Enter the search text in google - 'online surveys UK' or similar. Very often the featured ad of the Cashback Research will appear. They promise £20 a day for completing surveys online and 'You won't get rich' sounds realistic. The site even will give you £2.50 bonus for signing in. Here is what happens if you take their offer.

After the signing in process, which is more or less straight forward, you do get £2.50 at your account. However this money is virtual, to get any money out of them the balance has to be £10. There is an 'Interest Survey', a simple profile survey which will pay £0.50, so this will bring the balance to £3. The rest are daily surveys, very long and look more like a marketing ploy, the questions are too personal. Each one pays 25p, and believe me, it is easier to find 25p on the street than to complete a survey like this. By the end of each survey 5p will be wasted on electricity for the computer, and even if 20p is earned, to complete 20 or so similar surveys is a very big job. Furthermore, even for these surveys to appear, one has to complete something on the right side of the page, e.g. Survey Central. They will try to sell hundreds of products on 20 pages or so. At the end the details will be sold further to different scammers. They'll need your telephone number 'In case you win'. Everyone 'wins', as if they do get your number, the scammers will start calling. From fake companies trying to sell non existing shares to the more sophisticated Club LaCosta pushing you to spend many thousands of pounds through different promotional tricks.

After each time one of these Survey Central questionnaires is filled, the email address always falls in the hands of the scammers from West Africa. I still can't figure out how do these guys get it, they are not paying for it, one of the Survey Central 'bonuses' perhaps.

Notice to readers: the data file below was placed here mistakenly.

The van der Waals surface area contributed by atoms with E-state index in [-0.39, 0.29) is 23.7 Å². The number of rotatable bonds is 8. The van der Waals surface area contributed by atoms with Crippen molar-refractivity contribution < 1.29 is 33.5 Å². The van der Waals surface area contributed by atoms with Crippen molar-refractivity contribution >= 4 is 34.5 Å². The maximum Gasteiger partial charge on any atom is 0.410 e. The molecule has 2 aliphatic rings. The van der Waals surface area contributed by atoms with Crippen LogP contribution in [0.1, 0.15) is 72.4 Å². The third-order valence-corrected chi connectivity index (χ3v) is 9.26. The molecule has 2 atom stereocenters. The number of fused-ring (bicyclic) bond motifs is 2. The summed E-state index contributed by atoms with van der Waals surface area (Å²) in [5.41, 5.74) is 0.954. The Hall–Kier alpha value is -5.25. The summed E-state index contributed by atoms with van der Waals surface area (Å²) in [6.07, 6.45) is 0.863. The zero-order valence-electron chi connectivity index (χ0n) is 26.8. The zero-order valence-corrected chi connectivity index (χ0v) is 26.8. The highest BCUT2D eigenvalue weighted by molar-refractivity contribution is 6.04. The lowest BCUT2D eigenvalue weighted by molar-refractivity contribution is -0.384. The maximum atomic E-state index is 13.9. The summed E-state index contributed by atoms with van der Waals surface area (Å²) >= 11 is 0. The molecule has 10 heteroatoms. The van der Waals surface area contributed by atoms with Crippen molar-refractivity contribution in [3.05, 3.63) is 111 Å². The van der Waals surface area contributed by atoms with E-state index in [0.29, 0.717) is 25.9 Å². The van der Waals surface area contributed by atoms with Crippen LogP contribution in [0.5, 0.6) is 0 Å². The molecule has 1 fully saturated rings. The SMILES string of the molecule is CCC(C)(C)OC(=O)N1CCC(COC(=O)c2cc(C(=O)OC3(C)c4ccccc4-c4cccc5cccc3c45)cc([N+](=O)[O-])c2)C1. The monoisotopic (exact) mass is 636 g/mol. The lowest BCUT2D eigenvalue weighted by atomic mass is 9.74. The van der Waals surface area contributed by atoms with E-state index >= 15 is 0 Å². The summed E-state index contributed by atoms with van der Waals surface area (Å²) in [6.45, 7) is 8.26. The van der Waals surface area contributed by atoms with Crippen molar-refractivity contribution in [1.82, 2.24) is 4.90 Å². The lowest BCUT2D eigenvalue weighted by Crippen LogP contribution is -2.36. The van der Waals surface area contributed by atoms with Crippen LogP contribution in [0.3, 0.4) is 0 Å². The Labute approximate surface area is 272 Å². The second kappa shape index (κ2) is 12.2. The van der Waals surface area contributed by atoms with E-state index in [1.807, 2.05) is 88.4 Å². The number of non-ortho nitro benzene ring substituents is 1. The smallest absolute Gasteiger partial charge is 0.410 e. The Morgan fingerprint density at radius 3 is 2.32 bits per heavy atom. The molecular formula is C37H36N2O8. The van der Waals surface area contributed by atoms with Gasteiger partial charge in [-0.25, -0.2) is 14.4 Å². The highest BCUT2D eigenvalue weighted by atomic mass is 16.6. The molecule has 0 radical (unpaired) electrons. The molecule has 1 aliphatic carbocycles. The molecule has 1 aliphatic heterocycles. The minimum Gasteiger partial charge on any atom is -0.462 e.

There are other ways, like to sign up to eight other panels for £5. The balance is still £9 then, and there are others on the internet offering more for the same sign up. Or £4 for Mega casino, but then you have to spend at least £10 and give them your credit cards details.

The conclusion: Time wasted, the reward is way below the national minimum wage, no guarantee of payout, your details will be sold further. Avoid!

Friday, 19 August 2011

Earn money with online surveys

Many people are trying to make money online. The internet is full of catchphrases - 'How to make money online', 'Working from home', 'Part time jobs', 'Flexible hours'. It is possible to make money online by completing surveys, but it is difficult and a lot of research has to be done.

Each week I am going to review a company offering online surveys in the UK. Most of them are dishonest in a sense that they take a lot of information, waste a lot of your time but don't pay out anything. Surely they do promise to pay but eventually the limit to achieve is too high, or the number of surveys is too low, or each survey is worth 1p. One thing is sure - within a couple of days you'll start getting emails from Nigerian scammers. However there are a few decent companies and there is money to be made. Please watch this space for reviews.